The Soloist [Blu-ray]
(Joe Wright, 2009)
Review by Gary Tooze
Theatrical: Universal Pictures
Video:Dreamworks Home Video
Region: FREE! (as verified by the Momitsu region FREE Blu-ray player)
Disc Size: 42,833,088,536 bytes
Feature Size: 33,866,065,920 bytes
Video Bitrate: 30.54 Mbps
Case: Standard Blu-ray case
Release date: August 4th, 2009
Aspect ratio: 2.35:1
Video codec: MPEG-4 AVC Video
Dolby TrueHD Audio English 3100 kbps 5.1 / 48 kHz / 3100 kbps / 24-bit (AC3 Core: 5.1 / 48 kHz / 640 kbps)
Dolby Digital Audio French 640 kbps 5.1 / 48 kHz / 640 kbps
Dolby Digital Audio Spanish 640 kbps 5.1 / 48 kHz / 640 kbps
Dolby Digital Audio English 224 kbps 2.0 / 48 kHz / 224 kbps / Dolby Surround
English, English (SDH), French, Spanish, none
• An Unlikely Friendship: The Making of The Soloist (19:37 in HD!)
•Commentary by director Joe Wright
• Five Deleted Scenes (9:48)
• One Size Does Not Fit All: Addressing the Homeless in Los Angeles (9:45)
• Kindness, Courtesy and Respect: Mr. Ayers + Mr. Lopez (4:48 in HD!)
• Julliard: The Education of Nathaniel Ayers (4:08 in HD!)
• Beth's Story (2:02)
• Theatrical Trailer (2:33)
Description: Journalist Steve López discovers Nathaniel Anthony Ayers, a former classical music prodigy, playing his violin on the streets of L.A. As López endeavors to help the homeless man find his way back, a unique friendship is formed, one that transforms both their lives.
He's just another homeless man -- layers of mismatched clothing, a
shopping cart loaded with all his worldly possessions, a voice that
never stops chattering and eyes that never make contact.
It will be a compelling human drama of music and a promising life
derailed by..... what? The Soloist is about Lopez's search for answers
to that question and his efforts to make a difference in one man's life.
That true story makes for an emotional, transportive movie, a film about
two "soloists," loners, and how their connection changes both their
The Soloist appears to have an adept transfer to Blu-ray. It skirts under 'exemplary' but looks absolutely fine without exporting superlatives for the visuals. Everything is reasonably tight, colors appear true and nothing looks to have any digital manipulations. I'd say contrast is one of the better attributes of the image quality.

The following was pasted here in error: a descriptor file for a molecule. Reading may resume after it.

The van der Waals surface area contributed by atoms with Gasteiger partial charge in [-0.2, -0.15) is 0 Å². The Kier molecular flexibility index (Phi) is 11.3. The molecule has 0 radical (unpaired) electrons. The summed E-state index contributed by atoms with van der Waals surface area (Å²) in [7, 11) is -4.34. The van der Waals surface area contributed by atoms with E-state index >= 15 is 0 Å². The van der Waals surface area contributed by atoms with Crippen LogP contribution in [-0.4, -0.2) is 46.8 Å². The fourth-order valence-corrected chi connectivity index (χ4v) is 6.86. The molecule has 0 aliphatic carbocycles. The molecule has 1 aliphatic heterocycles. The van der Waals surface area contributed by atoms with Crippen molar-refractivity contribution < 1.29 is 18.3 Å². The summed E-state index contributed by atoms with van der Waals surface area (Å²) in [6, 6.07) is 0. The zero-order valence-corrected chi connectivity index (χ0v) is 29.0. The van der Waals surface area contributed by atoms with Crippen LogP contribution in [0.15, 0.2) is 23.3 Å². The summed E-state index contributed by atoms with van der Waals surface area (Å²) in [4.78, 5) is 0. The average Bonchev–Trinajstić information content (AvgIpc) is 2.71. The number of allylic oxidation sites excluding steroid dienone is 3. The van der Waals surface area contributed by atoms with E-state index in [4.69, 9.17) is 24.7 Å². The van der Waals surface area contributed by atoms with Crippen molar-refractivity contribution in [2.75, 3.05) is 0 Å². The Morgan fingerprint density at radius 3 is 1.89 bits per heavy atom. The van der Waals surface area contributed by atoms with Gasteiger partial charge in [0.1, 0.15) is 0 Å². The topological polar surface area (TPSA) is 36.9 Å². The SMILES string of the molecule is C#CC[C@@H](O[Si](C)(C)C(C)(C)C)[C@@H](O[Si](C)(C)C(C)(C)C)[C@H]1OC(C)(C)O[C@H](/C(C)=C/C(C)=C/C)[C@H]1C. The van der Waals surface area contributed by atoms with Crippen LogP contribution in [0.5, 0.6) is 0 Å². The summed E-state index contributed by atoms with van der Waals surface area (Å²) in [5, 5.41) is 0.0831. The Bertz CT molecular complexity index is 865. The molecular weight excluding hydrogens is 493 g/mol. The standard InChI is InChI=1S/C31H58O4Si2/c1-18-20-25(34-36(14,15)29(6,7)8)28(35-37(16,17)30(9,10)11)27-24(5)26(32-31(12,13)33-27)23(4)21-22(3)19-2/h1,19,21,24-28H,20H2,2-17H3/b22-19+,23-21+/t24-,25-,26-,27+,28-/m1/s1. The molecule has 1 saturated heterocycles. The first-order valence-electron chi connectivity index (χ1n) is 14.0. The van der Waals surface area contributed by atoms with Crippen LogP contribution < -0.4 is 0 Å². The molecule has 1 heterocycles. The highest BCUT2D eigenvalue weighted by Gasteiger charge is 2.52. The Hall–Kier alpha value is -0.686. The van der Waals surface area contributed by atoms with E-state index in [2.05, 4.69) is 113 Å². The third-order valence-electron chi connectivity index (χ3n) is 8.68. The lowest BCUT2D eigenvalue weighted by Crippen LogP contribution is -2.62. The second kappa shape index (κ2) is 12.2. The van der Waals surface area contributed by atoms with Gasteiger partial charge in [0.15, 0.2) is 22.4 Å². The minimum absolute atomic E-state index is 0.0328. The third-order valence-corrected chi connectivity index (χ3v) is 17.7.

CLICK EACH BLU-RAY CAPTURE TO SEE ALL IMAGES IN FULL 1920X1080 RESOLUTION
The TrueHD 5.1 at 3100 kbps is pretty sweet. The classical music and Cello solos are absolutely wonderful to take-in. Surround mix effects are limited but there is a kind of buoyancy and the track is clean and crisp with the music and dialogue. No complaints whatsoever. It has optional subtitles and my Momitsu tells me it's region FREE.
The supplements are very strong. I really enjoyed Joe Wright's commentary. He's a very smart chap and has a wonderful voice to listen to.There are plenty of gaps but when he does impart information it is usually excellent. he covers so much ground beyond simple production details (which he seems to avoid). He talks of the film's many references. There are also featurettes in HD - the 20-minute An Unlikely Friendship: The Making of The Soloist, Five Deleted Scenes (9:48) - of which I found the last ('Don't Let the Music Ever Stop') was unfortunately not included as it was beautiful and I suggest checking it out. One Size Does Not Fit All: Addressing the Homeless in Los Angeles runs 10-minutes, Kindness, Courtesy and Respect: Mr. Ayers + Mr. Lopez and the Julliard: The Education of Nathaniel Ayers each run less than 5 each. Beth's Story is a touching 2-minute 'animated' piece and there is an HD Theatrical Trailer running 2:33.
July 25th, 2009
About the Reviewer: Hello, fellow Beavers! I have been interested in film since I viewed a Chaplin festival on PBS when I was around 9 years old. I credit DVD with expanding my horizons to fill an almost ravenous desire to seek out new film experiences. I currently own approximately 7500 DVDs and have reviewed over 3000 myself. I appreciate my discussion Listserv for furthering my film education and inspiring me to continue running DVDBeaver. Plus a healthy thanks to those who donate and use our Amazon links.
Although I never wanted to become one of those guys who
focused 'too much' on image and sound quality - I
find HD is swiftly pushing me in that direction. So be
it, but film will always be my first love and I list my
favorites on the old YMdb site now accessible
Samsung HPR4272 42" Plasma HDTV
Gary W. Tooze